90-second review: 'Mockingjay' by Suzanne Collins
Synopsis: In the third and final installment of The Hunger Games series, heroine Katniss Everdeen takes on the mantle of the rebellion against the Capitol, becoming the titular Mockingjay. Determined to defeat President Snowe, save her friend and possible love Peeta, and keep everyone she loves safe at all costs, Katniss feels the pressure of keeping the rebels' hopes -- and herself -- alive.
Review: In dystopian Panem -- and for all you scholars of Ancient Rome, yes, that is a wink at the "panem et circenses" that signaled the empire's doom -- the fabled District 13 is leading the other 12 in a civil war against the cruel Capitol. Katniss is still reeling from the destruction of her home district, 12, and the loss of Peeta, a prisoner of the Capitol.
The themes of the series, including physical hardships, loyalty in extreme circumstances and traversing morally ambiguous terrain, are continued at an even larger scale. In past books, Katniss deals with personal acts of violence and betrayal against and by individuals. While those actions may have symbolically touched the lives of thousands, now she is literally leading those thousands to war. While she feels she can't trust the leader of the resistance, President Coin, she knows she wants to kill the Capitol's President Snowe.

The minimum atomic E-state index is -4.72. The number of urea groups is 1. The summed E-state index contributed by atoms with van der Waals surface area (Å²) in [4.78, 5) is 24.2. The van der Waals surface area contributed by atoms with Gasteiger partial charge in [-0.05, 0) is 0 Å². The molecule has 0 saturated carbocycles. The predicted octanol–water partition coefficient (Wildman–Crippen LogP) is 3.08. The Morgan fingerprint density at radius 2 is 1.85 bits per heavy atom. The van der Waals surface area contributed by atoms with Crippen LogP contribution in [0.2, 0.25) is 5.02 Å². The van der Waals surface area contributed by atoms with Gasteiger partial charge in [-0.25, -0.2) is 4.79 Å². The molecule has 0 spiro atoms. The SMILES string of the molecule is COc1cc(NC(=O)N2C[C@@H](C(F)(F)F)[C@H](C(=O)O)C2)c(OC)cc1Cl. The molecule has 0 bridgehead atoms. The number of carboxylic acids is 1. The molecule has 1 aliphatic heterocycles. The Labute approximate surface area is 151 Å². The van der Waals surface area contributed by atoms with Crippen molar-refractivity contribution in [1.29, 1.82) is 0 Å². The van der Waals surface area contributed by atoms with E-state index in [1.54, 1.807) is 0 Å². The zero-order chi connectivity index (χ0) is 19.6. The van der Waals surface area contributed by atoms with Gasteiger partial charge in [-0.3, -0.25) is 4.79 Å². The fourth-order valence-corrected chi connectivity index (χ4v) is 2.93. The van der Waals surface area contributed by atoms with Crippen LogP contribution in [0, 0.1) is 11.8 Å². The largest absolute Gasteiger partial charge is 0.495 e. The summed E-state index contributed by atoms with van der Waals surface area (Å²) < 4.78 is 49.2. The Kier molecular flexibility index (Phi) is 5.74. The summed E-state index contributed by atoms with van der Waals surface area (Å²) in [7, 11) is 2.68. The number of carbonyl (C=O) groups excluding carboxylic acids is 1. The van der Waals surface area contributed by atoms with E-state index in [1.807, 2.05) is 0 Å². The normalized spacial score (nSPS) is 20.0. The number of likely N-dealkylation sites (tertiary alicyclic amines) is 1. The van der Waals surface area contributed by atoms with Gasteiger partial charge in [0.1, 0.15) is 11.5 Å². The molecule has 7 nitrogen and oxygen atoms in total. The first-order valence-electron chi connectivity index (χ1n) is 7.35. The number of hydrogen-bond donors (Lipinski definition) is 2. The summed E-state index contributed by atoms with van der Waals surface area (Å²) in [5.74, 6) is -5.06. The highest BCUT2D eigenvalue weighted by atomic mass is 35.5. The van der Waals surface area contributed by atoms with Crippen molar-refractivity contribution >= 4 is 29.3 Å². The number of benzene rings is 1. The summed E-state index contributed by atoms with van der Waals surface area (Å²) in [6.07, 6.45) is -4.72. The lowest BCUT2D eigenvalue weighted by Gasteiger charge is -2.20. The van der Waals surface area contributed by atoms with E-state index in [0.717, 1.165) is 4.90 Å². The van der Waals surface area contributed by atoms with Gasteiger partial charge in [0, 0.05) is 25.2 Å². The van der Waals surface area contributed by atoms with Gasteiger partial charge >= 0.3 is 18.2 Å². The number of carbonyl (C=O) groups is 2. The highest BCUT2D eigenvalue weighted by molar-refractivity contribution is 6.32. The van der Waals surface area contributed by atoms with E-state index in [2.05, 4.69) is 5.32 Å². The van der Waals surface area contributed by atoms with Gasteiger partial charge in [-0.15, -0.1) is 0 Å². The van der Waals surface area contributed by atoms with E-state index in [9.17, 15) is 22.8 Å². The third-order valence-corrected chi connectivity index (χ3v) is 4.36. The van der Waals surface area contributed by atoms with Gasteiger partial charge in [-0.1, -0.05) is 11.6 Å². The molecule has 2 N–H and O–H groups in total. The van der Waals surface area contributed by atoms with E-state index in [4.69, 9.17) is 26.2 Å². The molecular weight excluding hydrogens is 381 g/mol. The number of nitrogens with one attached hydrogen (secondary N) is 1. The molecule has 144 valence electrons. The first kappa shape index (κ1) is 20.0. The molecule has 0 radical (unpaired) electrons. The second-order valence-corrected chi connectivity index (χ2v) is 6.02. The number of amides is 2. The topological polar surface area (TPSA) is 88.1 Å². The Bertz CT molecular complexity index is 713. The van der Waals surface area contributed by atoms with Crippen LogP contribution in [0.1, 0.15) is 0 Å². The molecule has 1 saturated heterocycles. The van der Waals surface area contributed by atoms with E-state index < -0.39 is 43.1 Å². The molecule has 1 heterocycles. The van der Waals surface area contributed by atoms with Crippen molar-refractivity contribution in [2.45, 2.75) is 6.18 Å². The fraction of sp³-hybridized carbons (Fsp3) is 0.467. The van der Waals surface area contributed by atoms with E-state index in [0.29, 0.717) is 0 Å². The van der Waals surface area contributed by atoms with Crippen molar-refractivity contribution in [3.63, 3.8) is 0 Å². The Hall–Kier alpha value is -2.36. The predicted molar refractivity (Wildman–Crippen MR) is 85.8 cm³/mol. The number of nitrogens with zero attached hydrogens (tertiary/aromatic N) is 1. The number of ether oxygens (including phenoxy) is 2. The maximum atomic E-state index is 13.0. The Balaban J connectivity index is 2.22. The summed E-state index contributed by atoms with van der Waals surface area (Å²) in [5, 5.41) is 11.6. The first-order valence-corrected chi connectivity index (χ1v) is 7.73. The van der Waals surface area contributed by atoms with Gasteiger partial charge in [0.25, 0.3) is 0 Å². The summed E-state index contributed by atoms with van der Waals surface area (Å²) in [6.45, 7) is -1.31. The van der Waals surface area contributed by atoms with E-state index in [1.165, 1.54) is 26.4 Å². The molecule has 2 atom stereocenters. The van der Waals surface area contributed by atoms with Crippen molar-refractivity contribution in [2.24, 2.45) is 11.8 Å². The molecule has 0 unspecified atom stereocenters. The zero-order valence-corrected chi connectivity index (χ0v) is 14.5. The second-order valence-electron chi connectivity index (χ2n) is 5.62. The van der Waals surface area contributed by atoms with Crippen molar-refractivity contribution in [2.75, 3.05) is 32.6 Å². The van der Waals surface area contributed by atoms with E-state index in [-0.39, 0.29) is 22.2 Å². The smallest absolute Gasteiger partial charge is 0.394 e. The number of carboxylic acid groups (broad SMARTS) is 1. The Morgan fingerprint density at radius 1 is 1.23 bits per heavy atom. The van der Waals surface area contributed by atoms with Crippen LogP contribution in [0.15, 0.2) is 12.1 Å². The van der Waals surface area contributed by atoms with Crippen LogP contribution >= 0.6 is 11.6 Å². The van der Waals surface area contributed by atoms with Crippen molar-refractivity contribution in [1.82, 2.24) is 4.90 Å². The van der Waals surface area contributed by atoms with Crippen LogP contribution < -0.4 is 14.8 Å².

Meanwhile, her confused feelings for lifelong friend and sometime-romantic interest Gale are tested further as they butt heads on how far you can go in war. The ethical differences between Gale and Peeta are clearly delineated, as Peeta begs the rebels for a cease-fire and Gale's projects focus on forcing the enemy to surrender through blood and loss.
The series ends on an ostensibly happy note, but the heartbreaking effects of war and loss aren't sugar-coated. This is one YA novel that will leave you thinking about the ramifications of war on society, not just the coming-of-age of a young woman.
If you liked this: You'll want to graduate to Margaret Atwood. While Atwood's works rarely include the fleeting moments of young happiness found in The Hunger Games trilogy, the difference that an indvidual can make on society, and vice versa, are reminiscent of Atwood's best works.
Avoid this if: You're at all squeamish about violence and bloodshed. Literally thousands of people die in this series, and the final book doesn't leave Katniss' inner circle untouched.